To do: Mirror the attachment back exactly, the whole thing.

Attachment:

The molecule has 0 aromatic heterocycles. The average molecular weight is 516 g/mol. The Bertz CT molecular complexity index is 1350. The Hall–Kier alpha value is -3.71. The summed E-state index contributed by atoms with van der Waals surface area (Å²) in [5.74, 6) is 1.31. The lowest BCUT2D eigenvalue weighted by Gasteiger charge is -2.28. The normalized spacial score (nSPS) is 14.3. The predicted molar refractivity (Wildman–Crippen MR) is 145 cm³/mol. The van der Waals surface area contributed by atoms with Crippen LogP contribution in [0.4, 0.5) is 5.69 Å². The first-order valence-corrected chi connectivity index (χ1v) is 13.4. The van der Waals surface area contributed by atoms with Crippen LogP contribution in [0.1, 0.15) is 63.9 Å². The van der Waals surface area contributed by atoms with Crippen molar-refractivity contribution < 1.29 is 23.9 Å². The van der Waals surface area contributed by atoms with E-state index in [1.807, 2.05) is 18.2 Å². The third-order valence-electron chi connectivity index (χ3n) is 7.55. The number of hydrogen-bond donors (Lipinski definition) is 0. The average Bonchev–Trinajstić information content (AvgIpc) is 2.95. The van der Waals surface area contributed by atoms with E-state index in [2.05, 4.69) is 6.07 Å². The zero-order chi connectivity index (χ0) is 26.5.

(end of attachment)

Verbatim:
The molecule has 0 aromatic heterocycles. The average molecular weight is 516 g/mol. The Bertz CT molecular complexity index is 1350. The Hall–Kier alpha value is -3.71. The summed E-state index contributed by atoms with van der Waals surface area (Å²) in [5.74, 6) is 1.31. The lowest BCUT2D eigenvalue weighted by Gasteiger charge is -2.28. The normalized spacial score (nSPS) is 14.3. The predicted molar refractivity (Wildman–Crippen MR) is 145 cm³/mol. The van der Waals surface area contributed by atoms with Crippen LogP contribution in [0.4, 0.5) is 5.69 Å². The first-order valence-corrected chi connectivity index (χ1v) is 13.4. The van der Waals surface area contributed by atoms with Crippen LogP contribution in [0.1, 0.15) is 63.9 Å². The van der Waals surface area contributed by atoms with Crippen molar-refractivity contribution < 1.29 is 23.9 Å². The van der Waals surface area contributed by atoms with E-state index in [1.807, 2.05) is 18.2 Å². The third-order valence-electron chi connectivity index (χ3n) is 7.55. The number of hydrogen-bond donors (Lipinski definition) is 0. The average Bonchev–Trinajstić information content (AvgIpc) is 2.95. The van der Waals surface area contributed by atoms with E-state index in [2.05, 4.69) is 6.07 Å². The zero-order chi connectivity index (χ0) is 26.5.